Happy retirement General Gill!  Retirement is when you stop living at work and start working at living.  Please also make sure you work just as hard at relaxing as you worked hard soldiering.

You’ll be missed but never forgotten!

Major General Sanjay Thapa VSM – My Good Old Friend


Sanjay and I came to know each other during our Long Gunnery Staff Course (LGSC) in 1989-90 at School of Artillery, Devlali, Maharshtra.  In fact it was we both moved into in Married Officers’ Accommodation in the same area.  Thus we became travel buddies, travelling from home to our training classes, he riding his motorcycle and I a scooter.

Sanjay was a honest and hardworking student and he did put in his best efforts during the entire course.  He always admonished me for taking the course ‘cool.’  He often reminded me ‘You have the ability and intelligence to even top the course, but you never put in the best.  Why are you holding yourself back?”

Sanjay was a strict disciplinarian, obviously his Veteran Dad must have inculcated military discipline in him from childhood.  He never accepted any slackness from anyone, even if he was remotely connected with him.  Our early morning ride to the classes always was interrupted by Sanjay stopping his motorcycle to ‘set right’ young officers riding their cycles not befitting proper military discipline.

He was always meticulously turned out with a proper military haircut, even though his hairline had receded.  He was punctual always and that made me punctual too as he expected us to leave well ahead of time to reach our classes, at least five minutes ahead of schedule.  We often found that we were the first ones to reach, even before our Havildar (Sergeant) Major- Assistant Instructor-in-Gunnery (AIG) had even opened the class room.

As expected, at the end of the course, Sanjay came out with flying colours and was rewarded with an instructional tenure at School of Artillery and I returned to our Regiment.  Sanjay turned out to be one of the finest instructors from our course, all because of his dedication and commitment to his students.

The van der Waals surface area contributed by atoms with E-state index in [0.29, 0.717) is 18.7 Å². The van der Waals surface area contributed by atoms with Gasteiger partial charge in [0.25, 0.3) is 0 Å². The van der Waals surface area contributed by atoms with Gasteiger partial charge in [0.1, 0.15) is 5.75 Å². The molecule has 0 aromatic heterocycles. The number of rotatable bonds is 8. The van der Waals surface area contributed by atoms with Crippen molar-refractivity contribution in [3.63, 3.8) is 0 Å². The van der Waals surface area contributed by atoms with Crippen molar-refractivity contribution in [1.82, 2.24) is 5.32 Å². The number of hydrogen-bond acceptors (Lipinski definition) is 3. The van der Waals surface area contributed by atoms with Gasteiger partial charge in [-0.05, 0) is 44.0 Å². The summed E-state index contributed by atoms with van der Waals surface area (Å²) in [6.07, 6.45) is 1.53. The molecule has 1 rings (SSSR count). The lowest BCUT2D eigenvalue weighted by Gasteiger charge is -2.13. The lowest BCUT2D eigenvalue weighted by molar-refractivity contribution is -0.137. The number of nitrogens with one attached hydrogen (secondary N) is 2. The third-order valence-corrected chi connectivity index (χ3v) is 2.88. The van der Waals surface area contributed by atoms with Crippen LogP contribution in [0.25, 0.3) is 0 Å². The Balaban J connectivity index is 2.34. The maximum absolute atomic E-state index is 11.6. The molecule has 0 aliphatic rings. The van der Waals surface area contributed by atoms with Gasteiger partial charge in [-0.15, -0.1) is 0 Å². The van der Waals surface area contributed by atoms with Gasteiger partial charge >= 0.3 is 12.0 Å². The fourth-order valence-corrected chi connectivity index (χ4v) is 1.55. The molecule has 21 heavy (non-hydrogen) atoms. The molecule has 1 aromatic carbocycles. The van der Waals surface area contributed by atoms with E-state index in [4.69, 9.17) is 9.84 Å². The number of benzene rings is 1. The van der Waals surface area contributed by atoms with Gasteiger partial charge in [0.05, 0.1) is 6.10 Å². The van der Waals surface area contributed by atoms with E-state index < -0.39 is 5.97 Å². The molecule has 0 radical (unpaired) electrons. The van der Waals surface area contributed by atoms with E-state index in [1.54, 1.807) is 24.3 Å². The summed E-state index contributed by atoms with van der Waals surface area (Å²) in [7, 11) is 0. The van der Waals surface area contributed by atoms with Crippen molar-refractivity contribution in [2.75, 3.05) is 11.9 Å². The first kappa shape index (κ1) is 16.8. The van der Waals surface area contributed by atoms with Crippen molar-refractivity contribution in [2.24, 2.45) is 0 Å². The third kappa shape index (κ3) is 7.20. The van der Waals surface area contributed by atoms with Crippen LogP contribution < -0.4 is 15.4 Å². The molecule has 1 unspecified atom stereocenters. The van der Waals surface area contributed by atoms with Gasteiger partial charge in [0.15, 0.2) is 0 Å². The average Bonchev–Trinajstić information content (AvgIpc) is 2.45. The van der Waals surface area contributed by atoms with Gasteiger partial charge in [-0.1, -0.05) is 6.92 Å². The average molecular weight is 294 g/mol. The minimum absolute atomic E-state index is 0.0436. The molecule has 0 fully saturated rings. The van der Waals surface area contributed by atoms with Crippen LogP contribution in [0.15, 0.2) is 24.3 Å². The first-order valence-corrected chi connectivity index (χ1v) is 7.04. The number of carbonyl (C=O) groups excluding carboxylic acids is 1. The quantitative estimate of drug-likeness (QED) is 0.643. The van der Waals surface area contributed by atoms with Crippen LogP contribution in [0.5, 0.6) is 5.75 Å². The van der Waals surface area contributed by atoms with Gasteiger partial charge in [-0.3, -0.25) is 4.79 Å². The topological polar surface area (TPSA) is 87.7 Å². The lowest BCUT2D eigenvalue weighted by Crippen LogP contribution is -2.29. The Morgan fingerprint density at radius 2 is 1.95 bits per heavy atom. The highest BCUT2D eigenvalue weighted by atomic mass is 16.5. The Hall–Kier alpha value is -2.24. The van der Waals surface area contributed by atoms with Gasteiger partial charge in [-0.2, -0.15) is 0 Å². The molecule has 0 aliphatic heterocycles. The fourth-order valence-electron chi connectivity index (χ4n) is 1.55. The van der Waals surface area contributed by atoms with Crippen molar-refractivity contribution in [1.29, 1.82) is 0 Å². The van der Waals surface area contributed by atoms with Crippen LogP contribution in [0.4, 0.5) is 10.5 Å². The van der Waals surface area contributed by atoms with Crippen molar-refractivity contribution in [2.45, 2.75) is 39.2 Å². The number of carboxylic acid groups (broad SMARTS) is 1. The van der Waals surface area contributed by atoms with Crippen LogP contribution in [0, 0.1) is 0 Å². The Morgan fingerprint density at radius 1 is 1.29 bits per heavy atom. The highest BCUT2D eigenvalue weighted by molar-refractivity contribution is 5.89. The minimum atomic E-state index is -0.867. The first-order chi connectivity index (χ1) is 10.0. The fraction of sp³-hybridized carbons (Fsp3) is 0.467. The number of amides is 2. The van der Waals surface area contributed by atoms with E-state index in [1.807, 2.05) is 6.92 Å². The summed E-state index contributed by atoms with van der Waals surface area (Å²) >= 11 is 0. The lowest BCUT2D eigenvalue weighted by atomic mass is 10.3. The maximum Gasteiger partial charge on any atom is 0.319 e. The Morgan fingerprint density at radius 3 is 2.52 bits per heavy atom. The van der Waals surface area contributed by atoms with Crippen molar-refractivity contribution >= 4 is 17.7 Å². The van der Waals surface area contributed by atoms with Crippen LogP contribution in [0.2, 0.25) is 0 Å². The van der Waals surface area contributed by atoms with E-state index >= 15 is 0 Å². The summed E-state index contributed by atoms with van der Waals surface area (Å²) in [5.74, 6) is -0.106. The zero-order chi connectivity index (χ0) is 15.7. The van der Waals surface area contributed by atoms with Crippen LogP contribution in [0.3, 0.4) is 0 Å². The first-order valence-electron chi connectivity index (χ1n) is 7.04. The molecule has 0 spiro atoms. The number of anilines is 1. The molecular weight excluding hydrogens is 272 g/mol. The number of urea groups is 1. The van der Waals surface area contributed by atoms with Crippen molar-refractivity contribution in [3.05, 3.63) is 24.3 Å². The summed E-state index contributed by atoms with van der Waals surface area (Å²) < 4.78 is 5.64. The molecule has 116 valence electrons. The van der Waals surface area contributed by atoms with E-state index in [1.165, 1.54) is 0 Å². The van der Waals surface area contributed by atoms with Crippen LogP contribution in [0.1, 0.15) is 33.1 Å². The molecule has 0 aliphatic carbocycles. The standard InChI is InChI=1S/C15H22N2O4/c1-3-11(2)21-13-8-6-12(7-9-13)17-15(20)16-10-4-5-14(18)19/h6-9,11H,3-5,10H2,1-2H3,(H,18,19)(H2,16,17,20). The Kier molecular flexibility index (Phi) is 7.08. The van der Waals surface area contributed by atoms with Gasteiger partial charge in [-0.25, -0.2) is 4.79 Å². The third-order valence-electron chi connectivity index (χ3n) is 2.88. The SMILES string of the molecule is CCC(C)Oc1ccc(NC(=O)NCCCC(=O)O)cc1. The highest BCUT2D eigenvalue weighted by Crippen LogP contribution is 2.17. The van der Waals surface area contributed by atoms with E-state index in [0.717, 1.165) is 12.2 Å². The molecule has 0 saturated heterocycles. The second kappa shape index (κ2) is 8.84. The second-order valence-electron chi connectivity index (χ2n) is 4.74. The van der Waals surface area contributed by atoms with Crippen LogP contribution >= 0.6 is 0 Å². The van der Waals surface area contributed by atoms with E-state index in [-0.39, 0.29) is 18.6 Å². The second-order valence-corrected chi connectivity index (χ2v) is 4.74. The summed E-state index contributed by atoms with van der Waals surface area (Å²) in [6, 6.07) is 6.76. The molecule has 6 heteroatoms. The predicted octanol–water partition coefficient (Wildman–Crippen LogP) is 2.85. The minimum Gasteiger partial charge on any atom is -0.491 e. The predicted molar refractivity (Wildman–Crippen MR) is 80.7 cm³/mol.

After three months of completing LGSC, I returned to School of Artillery for a computer course (ADP).  Whenever I visited Sanjay’s those days, he was always closeted with his books preparing for the next day’s classes he was to conduct or was correcting papers of the student officers.

Then I met Sanjay while he was commanding a Medium Regiment at Bhatinda, Punjab in 2004, prior to me hanging up my military uniform.  He was staying in the Officers’ Mess, in a single officers’ suit.  There was nothing special to call it a CO’s Residence – it had nothing ‘special befitting a CO.’  His residence was a testimony to his concept of ‘Simple Living with High Thinking.’

General Sanjay Thapa, I know you are the most hardworking person and is now time to take a break – even your heart works with pauses, so you also have to learn how to ‘relax’.  Your retirement will make you proud of yourself and also make each one of us associated with you proud.

Retirement does not make you feel that  you are old. It means that you have been working real hard to deserve the longest vacation of your life. Wishing you a lot of beautiful adventures and happy moments with the ones you love.

Gods’ Speed and Good Shooting all the way ahead.

Lieutenant General Devraj Anbu – An Ever Smiling Soldier

Lieutenant General Devraj Anbu, PVSM, UYSM, AVSM, YSM, SM, ADC, Vice Chief of Army Staff, hangs his boots today.  Do not get carried away by his smile; he is a rare combination of professional competence, inspiring leadership, humility and chivalry.  A quote by John F Kennedy came to my mind As we express our gratitude, we must never forget that the highest appreciation is not to utter words, but to live by them.”    There is no better person than General Anbu for whom the above quote applies as he hardly uttered any words, but always lived by them – for over five decades of life in a military uniform.

It began when he was all of nine years old, as a cadet at Sainik School Amaravathi Nagar (Tamil Nadu) in June 1969. As a cadet, two years our senior, he was identifiable by his cheerful smile, his omniscient trademark insignia. He often walked away with a lion’s share of medals in most sporting activities at school – athletics, swimming, boxing, football, hockey and so on.  He was adjudged the most technical boxer while at school and his gymnastics skills were invariably on display during our School Day Pageants.

He graduated from school in 1976 to join the 56th Course at the National Defence Academy (NDA).  In his final year at school (1976), he was Chera House Captain – Cadets were divided into four houses – Chera, Chola, Pandya and Pallava- named after the great ancient Tamil Kingdoms, which somehow paled into insignificance in the History of India as devised by the British.   It may be a coincidence that the present Vice Chief of the Indian Navy, Vice Admiral G Ashok Kumar, AVSM, VSM from our batch too was  the Chera House Captain in 1978.